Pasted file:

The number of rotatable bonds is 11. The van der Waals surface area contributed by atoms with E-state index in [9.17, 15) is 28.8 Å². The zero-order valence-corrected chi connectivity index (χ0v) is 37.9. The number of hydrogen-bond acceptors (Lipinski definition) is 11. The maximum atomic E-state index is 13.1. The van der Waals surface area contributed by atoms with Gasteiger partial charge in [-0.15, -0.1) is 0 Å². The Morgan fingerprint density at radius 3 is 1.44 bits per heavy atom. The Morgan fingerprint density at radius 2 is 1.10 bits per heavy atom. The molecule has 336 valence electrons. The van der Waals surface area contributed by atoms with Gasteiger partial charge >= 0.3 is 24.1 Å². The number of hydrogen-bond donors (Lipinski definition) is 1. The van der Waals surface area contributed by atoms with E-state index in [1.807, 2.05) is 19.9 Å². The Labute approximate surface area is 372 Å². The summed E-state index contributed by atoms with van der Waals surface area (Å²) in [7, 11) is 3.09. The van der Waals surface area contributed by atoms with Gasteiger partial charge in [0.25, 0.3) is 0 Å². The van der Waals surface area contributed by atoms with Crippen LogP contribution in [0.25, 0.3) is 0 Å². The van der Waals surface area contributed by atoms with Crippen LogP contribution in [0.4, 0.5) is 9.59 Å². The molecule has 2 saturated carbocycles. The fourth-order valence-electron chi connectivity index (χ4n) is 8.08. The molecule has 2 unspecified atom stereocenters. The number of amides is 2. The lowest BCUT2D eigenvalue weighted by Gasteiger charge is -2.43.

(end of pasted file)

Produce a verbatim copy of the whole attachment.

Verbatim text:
The number of rotatable bonds is 11. The van der Waals surface area contributed by atoms with E-state index in [9.17, 15) is 28.8 Å². The zero-order valence-corrected chi connectivity index (χ0v) is 37.9. The number of hydrogen-bond acceptors (Lipinski definition) is 11. The maximum atomic E-state index is 13.1. The van der Waals surface area contributed by atoms with Gasteiger partial charge in [-0.15, -0.1) is 0 Å². The Morgan fingerprint density at radius 3 is 1.44 bits per heavy atom. The Morgan fingerprint density at radius 2 is 1.10 bits per heavy atom. The molecule has 336 valence electrons. The van der Waals surface area contributed by atoms with Gasteiger partial charge >= 0.3 is 24.1 Å². The number of hydrogen-bond donors (Lipinski definition) is 1. The van der Waals surface area contributed by atoms with E-state index in [1.807, 2.05) is 19.9 Å². The Labute approximate surface area is 372 Å². The summed E-state index contributed by atoms with van der Waals surface area (Å²) in [7, 11) is 3.09. The van der Waals surface area contributed by atoms with Gasteiger partial charge in [0.25, 0.3) is 0 Å². The van der Waals surface area contributed by atoms with Crippen LogP contribution in [0.25, 0.3) is 0 Å². The van der Waals surface area contributed by atoms with Crippen LogP contribution in [0.4, 0.5) is 9.59 Å². The molecule has 2 saturated carbocycles. The fourth-order valence-electron chi connectivity index (χ4n) is 8.08. The molecule has 2 unspecified atom stereocenters. The number of amides is 2. The lowest BCUT2D eigenvalue weighted by Gasteiger charge is -2.43.